For the second day in a row, teachers at Detroit Public Schools have called in sick causing mass school closures throughout the city. The sick-outs are union-organized and spurred by the announcement by new emergency manager Stephen Rhodes that teachers will not be paid after June 30th if the Legislature fails to bailout the district. Meanwhile, in Lansing, Republican leaders are using the sick-outs to argue in favor of devastating changes to the district. Some lawmakers would even like to see DPS dissolved altogether.
Stephen Henderson talks to Detroit Today producer and former Michigan Public Radio Network political correspondent Jake Neher about the sick-outs and the proposed DPS bailout legislation.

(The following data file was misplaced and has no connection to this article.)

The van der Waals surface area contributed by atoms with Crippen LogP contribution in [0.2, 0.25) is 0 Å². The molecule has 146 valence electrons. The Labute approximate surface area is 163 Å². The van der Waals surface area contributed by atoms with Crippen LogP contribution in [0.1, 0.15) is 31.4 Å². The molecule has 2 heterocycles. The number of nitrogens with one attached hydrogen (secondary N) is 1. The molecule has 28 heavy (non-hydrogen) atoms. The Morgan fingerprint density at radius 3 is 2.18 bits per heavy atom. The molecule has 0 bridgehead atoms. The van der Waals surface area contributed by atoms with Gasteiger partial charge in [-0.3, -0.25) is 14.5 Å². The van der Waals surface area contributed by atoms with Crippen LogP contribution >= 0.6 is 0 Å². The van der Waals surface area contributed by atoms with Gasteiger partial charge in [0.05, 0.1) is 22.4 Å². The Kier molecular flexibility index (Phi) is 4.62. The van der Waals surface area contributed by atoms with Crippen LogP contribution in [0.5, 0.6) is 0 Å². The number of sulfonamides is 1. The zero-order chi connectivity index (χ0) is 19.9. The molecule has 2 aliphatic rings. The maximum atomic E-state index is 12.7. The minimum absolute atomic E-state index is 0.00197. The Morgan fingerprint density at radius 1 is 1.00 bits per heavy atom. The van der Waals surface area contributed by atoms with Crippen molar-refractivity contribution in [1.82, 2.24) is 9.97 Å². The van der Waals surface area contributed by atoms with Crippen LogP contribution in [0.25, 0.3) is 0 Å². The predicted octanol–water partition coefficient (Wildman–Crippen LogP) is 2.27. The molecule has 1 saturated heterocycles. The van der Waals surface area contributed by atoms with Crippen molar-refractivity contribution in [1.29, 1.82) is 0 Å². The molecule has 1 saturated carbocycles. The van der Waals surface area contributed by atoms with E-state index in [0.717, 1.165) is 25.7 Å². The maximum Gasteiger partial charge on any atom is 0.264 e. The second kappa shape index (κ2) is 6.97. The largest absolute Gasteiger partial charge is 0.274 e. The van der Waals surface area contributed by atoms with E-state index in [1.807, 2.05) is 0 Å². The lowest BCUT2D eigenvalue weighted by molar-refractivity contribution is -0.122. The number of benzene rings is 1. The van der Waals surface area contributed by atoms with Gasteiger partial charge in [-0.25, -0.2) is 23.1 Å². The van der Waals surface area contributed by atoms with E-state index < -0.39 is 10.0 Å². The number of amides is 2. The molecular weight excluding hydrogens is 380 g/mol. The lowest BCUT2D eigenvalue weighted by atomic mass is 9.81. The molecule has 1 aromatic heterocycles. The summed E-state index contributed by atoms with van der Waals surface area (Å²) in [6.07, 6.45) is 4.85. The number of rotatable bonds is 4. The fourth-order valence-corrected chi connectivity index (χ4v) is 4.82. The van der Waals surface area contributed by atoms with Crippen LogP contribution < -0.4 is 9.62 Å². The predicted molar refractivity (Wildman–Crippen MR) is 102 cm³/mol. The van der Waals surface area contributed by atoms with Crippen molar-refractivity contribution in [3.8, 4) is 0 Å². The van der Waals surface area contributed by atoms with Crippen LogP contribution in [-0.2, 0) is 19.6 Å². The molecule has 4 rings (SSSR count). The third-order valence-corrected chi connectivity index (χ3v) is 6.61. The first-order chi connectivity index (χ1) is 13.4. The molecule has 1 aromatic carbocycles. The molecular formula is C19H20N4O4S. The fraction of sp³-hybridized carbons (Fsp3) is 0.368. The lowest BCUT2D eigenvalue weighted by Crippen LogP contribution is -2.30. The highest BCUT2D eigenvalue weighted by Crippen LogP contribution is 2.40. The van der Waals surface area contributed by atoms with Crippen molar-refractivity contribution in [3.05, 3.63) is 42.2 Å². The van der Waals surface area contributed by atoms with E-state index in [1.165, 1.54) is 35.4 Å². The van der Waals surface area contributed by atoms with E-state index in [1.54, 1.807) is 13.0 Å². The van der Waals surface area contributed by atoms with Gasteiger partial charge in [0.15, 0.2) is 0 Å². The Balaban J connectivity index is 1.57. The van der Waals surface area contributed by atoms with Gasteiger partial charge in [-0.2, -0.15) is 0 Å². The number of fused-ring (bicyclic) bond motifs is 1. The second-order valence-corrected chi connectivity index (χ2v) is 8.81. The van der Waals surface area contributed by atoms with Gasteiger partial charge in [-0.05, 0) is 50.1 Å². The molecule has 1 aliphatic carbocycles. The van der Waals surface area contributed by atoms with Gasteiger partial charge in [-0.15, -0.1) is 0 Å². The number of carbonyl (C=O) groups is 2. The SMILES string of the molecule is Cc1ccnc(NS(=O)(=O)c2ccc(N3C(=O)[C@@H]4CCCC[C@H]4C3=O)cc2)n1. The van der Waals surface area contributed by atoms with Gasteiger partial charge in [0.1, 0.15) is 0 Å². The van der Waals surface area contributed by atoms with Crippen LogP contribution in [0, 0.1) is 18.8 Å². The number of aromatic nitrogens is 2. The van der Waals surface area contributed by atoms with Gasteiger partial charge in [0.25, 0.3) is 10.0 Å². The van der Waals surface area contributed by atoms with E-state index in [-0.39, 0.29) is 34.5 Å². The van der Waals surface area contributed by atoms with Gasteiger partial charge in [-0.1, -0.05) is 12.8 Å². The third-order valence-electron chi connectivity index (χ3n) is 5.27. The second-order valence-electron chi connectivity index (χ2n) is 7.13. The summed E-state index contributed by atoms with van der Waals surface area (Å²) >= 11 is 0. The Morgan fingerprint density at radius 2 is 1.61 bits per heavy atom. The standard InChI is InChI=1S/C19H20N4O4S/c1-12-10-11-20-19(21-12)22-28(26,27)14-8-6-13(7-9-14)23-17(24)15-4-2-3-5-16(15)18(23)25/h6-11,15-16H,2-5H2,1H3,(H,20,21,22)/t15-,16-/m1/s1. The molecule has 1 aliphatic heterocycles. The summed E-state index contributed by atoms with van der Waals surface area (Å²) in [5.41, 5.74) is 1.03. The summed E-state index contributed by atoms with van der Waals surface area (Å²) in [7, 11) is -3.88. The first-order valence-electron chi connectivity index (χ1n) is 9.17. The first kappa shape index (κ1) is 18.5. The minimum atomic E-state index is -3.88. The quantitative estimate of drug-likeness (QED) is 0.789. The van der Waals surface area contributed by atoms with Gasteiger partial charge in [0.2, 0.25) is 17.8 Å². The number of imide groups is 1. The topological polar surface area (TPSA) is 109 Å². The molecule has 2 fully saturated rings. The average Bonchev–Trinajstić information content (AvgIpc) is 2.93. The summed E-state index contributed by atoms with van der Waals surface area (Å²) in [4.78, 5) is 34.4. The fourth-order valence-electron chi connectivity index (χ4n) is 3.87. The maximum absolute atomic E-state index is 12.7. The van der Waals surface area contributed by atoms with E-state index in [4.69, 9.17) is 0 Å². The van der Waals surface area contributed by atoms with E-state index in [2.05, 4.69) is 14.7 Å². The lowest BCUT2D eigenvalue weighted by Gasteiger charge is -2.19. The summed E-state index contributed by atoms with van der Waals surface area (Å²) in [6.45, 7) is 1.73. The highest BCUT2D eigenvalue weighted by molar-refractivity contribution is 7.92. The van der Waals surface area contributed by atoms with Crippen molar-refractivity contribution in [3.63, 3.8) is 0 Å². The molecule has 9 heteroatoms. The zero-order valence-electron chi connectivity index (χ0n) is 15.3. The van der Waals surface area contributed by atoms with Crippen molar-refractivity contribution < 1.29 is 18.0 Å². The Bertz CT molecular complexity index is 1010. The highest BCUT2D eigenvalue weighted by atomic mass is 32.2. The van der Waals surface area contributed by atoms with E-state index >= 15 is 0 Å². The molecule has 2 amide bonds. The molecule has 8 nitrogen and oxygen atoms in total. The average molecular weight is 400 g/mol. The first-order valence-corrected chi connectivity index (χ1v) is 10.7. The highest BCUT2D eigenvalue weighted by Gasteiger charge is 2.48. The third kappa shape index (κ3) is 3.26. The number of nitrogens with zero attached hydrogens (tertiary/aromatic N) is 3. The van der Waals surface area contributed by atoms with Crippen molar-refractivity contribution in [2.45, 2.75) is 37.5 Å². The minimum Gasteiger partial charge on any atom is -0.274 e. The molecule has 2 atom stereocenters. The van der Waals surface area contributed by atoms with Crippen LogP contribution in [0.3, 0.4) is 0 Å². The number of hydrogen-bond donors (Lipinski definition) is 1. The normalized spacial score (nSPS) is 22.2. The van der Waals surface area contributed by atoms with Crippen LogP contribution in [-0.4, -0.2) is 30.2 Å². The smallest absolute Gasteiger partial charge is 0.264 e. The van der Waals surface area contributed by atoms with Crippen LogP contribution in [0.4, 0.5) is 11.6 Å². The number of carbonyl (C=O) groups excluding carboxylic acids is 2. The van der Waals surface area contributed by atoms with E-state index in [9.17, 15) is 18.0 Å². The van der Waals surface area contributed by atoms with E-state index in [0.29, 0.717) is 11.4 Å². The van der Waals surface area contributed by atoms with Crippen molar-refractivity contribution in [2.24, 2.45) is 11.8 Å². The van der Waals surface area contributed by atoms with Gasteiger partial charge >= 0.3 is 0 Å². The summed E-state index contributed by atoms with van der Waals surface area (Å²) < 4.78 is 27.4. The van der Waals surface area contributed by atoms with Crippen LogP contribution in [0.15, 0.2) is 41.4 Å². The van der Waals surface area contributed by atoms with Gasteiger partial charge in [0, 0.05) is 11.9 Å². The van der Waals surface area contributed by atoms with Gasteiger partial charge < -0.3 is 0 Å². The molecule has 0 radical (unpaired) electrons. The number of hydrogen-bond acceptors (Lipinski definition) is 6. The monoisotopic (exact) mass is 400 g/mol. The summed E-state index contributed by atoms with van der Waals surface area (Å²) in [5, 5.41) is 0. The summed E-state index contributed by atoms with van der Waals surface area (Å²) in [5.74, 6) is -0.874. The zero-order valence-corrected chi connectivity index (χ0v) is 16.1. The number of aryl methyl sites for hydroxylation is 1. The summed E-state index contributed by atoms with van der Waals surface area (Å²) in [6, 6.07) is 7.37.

The House Appropriations Committee met this morning and is expected to propose a much different version of the bill than the Senate version. The House version could sanction teachers and organizers of the sick-outs.
Neher says that in four years of covering Lansing politics he has never “seen a negotiation that was really this… on thin ice in terms of what the end result would be. Would it be good for teachers? Would it go far in terms of sanctioning teachers?”
“Teacher strikes are illegal in Michigan, this is really the only form of protest they have,” says Neher. ”And who can blame them? We’re talking about their paychecks here.”